As we enter a new era of cost management in the UK and the need to stick to case budgets becomes more important, we will need all the help we can get to estimate costs and guess what impact variables like the number of witnesses or extent of disclosure might have, not only on costs, but also on the outcome of a case.  Of course the data that needs to be collected, analysed and correlated to make sensible predictions includes not just the key features and facts of the case itself but also the results recorded in subsequent court decisions.   When it comes to costs, law firms and e-disclosure providers are all holding a lot of valuable billing data that could be analysed to assist with cost estimating.   This might all be feasible but has not yet been done.

On the edisclosure front, data analytics has been used for some time.  We have had email analytic tools that can be used to visualize who has been communicating with whom, when and about what.  Similarly, Technology Assisted Review (TAR) (also known as Computer Assisted Review or Predictive Coding)  analyses decisions made by humans on a sub-set of documents, and then look for similar patterns in a much larger document universe to predict which documents are relevant to a case and top priority.    At this stage most of us know about TAR and some are testing the water. Here are some tips on analytics from the sports scene:

Sports analytics and the CIO: Five lessons from the sports data craze

Collect the right data to start with, both qualitatively and quantitatively.  In edisclosure this means targeting the right sources of data and is an area where experts can help.  Is it better to present a raw unfiltered set of data (to teach the system in a balanced way) or a set of results based on a carefully crafted search, or is that somewhat prejudicial. Until there are better statistics and more guidelines from real cases, the ultimate decision is likely to be a strategic one.

Start with statistically significant data.  This refers to the selection of your seed set of documents that will be reviewed by humans and used to train the prediction software.   You cannot expect the software to achieve peak performance on 1,000 documents.

Remember that the ability to contextualise data is important.  There are incalculable factors that come into play with prediction and this is where human quality control is vital.

Perhaps, as we use these predictive tools more in legal cases and share our practical experiences and results, their use will become widespread and a status symbol just like Nike + is.

About Tracey Stretton

Tracey Stretton is a legal Consultant at Kroll Ontrack in the UK. Her role is to advise lawyers and their clients on the use of technology in legal practice. Her experience in legal technologies has evolved from exposure to its use as a lawyer and consultant on a large number of cases in a variety of international jurisdictions.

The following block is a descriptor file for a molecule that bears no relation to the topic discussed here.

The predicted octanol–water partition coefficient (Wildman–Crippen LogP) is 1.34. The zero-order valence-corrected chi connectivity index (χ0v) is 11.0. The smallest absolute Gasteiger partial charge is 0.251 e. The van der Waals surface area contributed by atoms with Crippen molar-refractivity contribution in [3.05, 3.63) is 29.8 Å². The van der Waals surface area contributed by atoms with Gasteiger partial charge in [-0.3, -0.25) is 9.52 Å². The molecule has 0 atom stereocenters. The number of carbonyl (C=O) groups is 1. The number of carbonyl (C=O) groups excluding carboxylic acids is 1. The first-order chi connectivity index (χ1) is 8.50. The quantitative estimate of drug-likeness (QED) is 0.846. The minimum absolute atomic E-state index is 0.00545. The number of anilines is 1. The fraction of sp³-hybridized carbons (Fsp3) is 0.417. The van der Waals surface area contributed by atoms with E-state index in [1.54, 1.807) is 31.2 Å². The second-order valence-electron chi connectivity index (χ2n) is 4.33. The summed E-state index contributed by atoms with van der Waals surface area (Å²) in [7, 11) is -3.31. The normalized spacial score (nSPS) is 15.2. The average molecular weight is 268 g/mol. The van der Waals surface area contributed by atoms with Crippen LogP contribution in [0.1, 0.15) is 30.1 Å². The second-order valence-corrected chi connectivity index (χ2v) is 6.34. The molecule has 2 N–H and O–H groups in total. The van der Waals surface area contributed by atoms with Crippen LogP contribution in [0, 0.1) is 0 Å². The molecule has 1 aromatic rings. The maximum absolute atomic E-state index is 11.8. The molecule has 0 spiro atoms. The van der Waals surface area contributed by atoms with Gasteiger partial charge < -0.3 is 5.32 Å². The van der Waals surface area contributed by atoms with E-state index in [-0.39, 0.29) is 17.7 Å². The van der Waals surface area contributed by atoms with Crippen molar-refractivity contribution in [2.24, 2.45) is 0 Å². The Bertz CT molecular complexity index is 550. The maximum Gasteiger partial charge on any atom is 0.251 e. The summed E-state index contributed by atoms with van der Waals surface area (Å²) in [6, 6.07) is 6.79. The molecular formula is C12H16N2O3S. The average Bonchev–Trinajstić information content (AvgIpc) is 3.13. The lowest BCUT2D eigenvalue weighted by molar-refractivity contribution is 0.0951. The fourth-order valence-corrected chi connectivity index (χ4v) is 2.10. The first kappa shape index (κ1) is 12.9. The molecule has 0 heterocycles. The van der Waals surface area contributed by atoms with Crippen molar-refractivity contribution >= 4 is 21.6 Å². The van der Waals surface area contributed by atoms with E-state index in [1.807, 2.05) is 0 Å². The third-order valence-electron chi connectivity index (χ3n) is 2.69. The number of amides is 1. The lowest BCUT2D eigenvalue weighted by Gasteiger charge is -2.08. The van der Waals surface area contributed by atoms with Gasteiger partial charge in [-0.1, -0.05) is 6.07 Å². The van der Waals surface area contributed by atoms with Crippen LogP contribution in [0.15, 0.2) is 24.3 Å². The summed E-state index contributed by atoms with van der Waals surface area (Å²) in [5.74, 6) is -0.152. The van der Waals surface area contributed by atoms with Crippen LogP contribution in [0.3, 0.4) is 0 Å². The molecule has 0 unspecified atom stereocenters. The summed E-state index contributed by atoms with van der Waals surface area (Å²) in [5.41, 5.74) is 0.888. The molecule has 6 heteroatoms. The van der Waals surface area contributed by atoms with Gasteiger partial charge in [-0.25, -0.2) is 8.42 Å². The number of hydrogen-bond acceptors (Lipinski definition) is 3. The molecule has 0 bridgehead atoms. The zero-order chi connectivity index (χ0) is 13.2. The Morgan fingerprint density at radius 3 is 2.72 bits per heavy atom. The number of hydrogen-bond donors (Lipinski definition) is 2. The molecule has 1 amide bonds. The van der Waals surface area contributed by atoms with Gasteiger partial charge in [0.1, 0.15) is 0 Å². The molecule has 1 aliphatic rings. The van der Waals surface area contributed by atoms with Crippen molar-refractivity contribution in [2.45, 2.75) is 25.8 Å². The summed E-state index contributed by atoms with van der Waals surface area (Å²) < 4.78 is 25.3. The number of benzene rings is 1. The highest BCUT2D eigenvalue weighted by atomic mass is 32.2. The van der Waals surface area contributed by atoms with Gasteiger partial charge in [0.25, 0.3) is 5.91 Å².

All Change! Are You Ready? – The New Cost Management Rules

Cost Management Rules

The way in which litigation costs are managed is about to fundamentally change in the UK. From 1 April 2013 new costs management rules will require litigants to prepare and exchange litigation budgets before the first case management conference. The courts will thereafter approve and actively manage cases within the parameters of these budgets.

Which Cases Will Be Affected?

The new regime was initially going to apply to cases in various courts across England and Wales except for cases in the Commercial Court.

In a statutory instrument laid before parliament on 12 February the new rules were set to apply to all multi-track cases commenced on or after 1 April 2013 in a county court or the Chancery Division or Queen’s Bench Division of the High Court (except the Admiralty and Commercial Courts), unless the proceedings are the subject of fixed costs or scale costs or the court otherwise orders.

See http://www.legislation.gov.uk/uksi/2013/262/made

In a last minute change to the rules announced on 21 February high value cases worth more than £2 million will also now be exempt from the new cost management regime unless the court so orders.

http://www.judiciary.gov.uk/JCO%2fDocuments%2fPractice+Directions%2fcosts-budgeting-announcement-draft-direction-cpr-rule-3-12.pdf

This means that cases before the Chancery Division, Technology and Construction Court (TCC) and Mercantile Courts, worth more than £2 million will not be subject to automatic cost management.